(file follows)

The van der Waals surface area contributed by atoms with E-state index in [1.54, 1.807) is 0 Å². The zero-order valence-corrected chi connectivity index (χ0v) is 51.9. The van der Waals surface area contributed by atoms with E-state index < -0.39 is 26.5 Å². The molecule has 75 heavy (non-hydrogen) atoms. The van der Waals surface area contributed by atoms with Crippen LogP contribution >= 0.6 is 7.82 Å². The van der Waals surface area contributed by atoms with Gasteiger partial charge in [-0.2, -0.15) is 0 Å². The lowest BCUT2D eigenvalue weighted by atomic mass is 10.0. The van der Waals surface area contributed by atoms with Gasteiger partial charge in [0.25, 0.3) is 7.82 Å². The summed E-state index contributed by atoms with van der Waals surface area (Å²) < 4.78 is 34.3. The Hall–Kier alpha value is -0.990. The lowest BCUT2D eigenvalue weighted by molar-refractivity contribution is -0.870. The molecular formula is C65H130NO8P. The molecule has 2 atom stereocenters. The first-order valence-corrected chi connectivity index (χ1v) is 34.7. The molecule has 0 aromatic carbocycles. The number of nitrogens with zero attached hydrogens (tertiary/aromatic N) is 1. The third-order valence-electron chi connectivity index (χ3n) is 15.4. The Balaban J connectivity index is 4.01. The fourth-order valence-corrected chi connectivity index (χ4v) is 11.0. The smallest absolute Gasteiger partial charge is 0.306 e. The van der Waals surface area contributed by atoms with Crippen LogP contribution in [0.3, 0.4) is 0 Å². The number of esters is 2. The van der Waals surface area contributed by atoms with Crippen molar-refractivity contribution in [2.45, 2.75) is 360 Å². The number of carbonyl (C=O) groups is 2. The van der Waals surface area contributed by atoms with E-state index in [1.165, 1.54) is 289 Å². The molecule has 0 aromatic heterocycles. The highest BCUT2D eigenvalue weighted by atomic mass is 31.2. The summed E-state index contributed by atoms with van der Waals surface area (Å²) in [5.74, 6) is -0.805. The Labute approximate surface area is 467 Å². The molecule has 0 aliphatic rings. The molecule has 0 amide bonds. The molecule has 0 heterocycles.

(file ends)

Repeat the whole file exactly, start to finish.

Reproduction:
The van der Waals surface area contributed by atoms with E-state index in [1.54, 1.807) is 0 Å². The zero-order valence-corrected chi connectivity index (χ0v) is 51.9. The van der Waals surface area contributed by atoms with E-state index < -0.39 is 26.5 Å². The molecule has 75 heavy (non-hydrogen) atoms. The van der Waals surface area contributed by atoms with Crippen LogP contribution >= 0.6 is 7.82 Å². The van der Waals surface area contributed by atoms with Gasteiger partial charge in [-0.2, -0.15) is 0 Å². The lowest BCUT2D eigenvalue weighted by atomic mass is 10.0. The van der Waals surface area contributed by atoms with Gasteiger partial charge in [0.25, 0.3) is 7.82 Å². The summed E-state index contributed by atoms with van der Waals surface area (Å²) < 4.78 is 34.3. The Hall–Kier alpha value is -0.990. The lowest BCUT2D eigenvalue weighted by molar-refractivity contribution is -0.870. The molecular formula is C65H130NO8P. The molecule has 2 atom stereocenters. The first-order valence-corrected chi connectivity index (χ1v) is 34.7. The molecule has 0 aromatic carbocycles. The number of nitrogens with zero attached hydrogens (tertiary/aromatic N) is 1. The third-order valence-electron chi connectivity index (χ3n) is 15.4. The Balaban J connectivity index is 4.01. The fourth-order valence-corrected chi connectivity index (χ4v) is 11.0. The smallest absolute Gasteiger partial charge is 0.306 e. The van der Waals surface area contributed by atoms with Crippen LogP contribution in [0.3, 0.4) is 0 Å². The number of esters is 2. The van der Waals surface area contributed by atoms with Crippen molar-refractivity contribution in [2.45, 2.75) is 360 Å². The number of carbonyl (C=O) groups is 2. The van der Waals surface area contributed by atoms with E-state index in [1.165, 1.54) is 289 Å². The molecule has 0 aromatic heterocycles. The highest BCUT2D eigenvalue weighted by atomic mass is 31.2. The summed E-state index contributed by atoms with van der Waals surface area (Å²) in [5.74, 6) is -0.805. The Labute approximate surface area is 467 Å². The molecule has 0 aliphatic rings. The molecule has 0 amide bonds. The molecule has 0 heterocycles.